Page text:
On a recent afternoon in East New York, Terrance Burgess is doing his rounds of the streets.
He spots a young man he knows from childhood on Van Siclen Avenue, and scoops him up into a bear hug, promising to check in on him later. He knows the man is newly back in the community, and may need support.
Burgess is a violence interrupter for Man Up Inc., a multi-service organization providing job assistance, after-school programs, mediation, outreach, violence prevention and more in East New York and neighboring areas. His job is to know his community like the back of his hand -- and to find ways to prevent violence from happening, rather than coming in to arrest and punish when it does.
As calls to defund the police intensify, community organizations like Man Up Inc. are demonstrating alternatives to traditional policing. And for Burgess -- who Man Up Inc. helped get back on his feet after he was incarcerated at 17 -- it's personal. "I want to change people the way I changed, in my neighborhood."
Wave of violence amid pandemic
Right now, the city's leaders are scrambling to find solutions to a spike in gun violence -- with shootings up from 394 to 634 compared to this time last year. The 41 shootings so far in East New York's 75th precinct are on par with the same period last year, according to NYPD data.
NYPD commissioner Dermot F. Shea points to bail reform, pandemic-required release of inmates and new police regulations as possible causes. But Man Up Inc. founder Andre T. Mitchell blames the loss of jobs and loved ones due to the pandemic, the tension of being cooped up inside -- often in NYCHA projects -- and seemingly endless episodes of police brutality.
"It becomes a catastrophic state of mind, that when we do go outside, we're kind of busting out of the seams," he said.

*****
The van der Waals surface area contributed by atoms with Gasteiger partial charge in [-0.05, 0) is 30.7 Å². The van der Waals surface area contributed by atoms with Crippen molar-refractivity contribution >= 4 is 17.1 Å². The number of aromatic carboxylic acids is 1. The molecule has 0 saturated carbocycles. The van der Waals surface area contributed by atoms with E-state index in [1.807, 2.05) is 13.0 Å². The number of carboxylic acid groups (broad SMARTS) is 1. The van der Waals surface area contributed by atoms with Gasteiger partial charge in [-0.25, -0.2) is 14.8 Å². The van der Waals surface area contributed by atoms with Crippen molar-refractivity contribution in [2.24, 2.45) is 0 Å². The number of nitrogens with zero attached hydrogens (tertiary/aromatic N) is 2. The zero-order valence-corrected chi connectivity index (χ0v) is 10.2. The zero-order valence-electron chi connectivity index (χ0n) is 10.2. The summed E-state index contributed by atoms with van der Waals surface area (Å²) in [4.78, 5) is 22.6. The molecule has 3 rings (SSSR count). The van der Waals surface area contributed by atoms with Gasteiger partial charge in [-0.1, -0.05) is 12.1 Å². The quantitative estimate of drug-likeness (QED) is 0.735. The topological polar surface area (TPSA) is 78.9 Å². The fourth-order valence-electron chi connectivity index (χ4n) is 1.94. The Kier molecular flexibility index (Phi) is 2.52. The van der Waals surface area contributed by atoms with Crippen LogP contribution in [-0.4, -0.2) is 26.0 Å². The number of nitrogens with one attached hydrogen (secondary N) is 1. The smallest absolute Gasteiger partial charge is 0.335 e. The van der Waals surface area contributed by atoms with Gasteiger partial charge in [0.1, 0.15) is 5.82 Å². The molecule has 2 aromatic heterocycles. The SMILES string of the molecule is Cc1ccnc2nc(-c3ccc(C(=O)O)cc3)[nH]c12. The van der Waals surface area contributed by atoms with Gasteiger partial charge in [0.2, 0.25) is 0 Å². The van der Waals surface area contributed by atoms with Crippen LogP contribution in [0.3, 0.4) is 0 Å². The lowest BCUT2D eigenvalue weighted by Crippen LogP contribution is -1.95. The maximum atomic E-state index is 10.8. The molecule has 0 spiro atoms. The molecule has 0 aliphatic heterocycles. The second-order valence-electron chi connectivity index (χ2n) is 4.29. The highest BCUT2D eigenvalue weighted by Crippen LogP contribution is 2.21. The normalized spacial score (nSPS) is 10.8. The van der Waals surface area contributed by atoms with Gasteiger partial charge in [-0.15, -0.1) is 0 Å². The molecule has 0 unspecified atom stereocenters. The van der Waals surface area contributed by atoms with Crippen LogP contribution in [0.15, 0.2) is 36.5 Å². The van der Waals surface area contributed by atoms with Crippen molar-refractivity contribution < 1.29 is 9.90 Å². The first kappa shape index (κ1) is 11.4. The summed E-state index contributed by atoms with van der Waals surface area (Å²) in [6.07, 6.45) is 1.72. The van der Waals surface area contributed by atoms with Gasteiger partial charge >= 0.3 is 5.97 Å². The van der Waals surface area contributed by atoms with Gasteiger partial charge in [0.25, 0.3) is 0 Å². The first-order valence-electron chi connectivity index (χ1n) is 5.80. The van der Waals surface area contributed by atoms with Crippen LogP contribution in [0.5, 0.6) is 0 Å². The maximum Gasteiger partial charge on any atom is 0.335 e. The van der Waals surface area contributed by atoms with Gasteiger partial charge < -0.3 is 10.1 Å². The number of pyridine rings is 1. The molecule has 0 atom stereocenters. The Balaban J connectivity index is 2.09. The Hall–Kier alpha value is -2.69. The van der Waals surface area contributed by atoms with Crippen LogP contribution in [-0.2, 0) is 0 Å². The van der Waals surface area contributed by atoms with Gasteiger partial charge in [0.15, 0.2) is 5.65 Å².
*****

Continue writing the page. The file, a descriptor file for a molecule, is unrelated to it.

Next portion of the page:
Plus, organizations have been unable to check in on people as they normally would. Burgess points to one at-risk teen he mentored who was going to school and participating in Man Up Inc. activities, until the pandemic hit. "And when COVID happened, not having personal contact, he slipped out of my hands and wound up getting into a shooting, allegedly, and now he's arrested."
Now the city is opening up again, Man Up Inc. can get back to on-the-ground outreach. This means people like Burgess working shifts to monitor their communities for tension, conducting daily on-the-spot mediations, approaching "high-risk" people or those just out of prison to set them on a positive path, and even visiting shooting victims in hospital to try to prevent retaliation.
When cops fall back
Mitchell said he welcomes the opportunity for organizations like his to step up amid the defund the police movement.
East New York is a traditionally overpoliced neighborhood where cops have a history of harassing its predominantly Black residents. "That in itself creates and breeds a certain atmosphere, because it's almost like an occupied force in your community," Mitchell said.
East New York was "ground zero" for Stop-and-Frisk and even today is the city?s precinct facing the highest number of federal lawsuits by far.
While police should still deal with high level offences, a bulk of NYPD funds should be diverted to local organizations, Mitchell said.
After recent pressures on the city, $1 billion was shifted from the NYPD?s $6 billion budget. In 2018, Man Up Inc. ran on a budget of $3.776 million in contributions and grants, according to latest tax filings.
These funds might go to people like Man Up Inc. site manager for the 81st precinct Shneaqua "Coco" Purvis, who recently defused a situation where a group of young people were caught on video stealing from a local business. Instead of calling the police, the business called Purvis, who was able to find the kids, tell their parents and return the goods without involving the cops.
"Instead of busting down their doors, raiding the house, taking everybody out on the street, putting them in jail or putting these kids through the system, police should just give us a call and we'll handle it."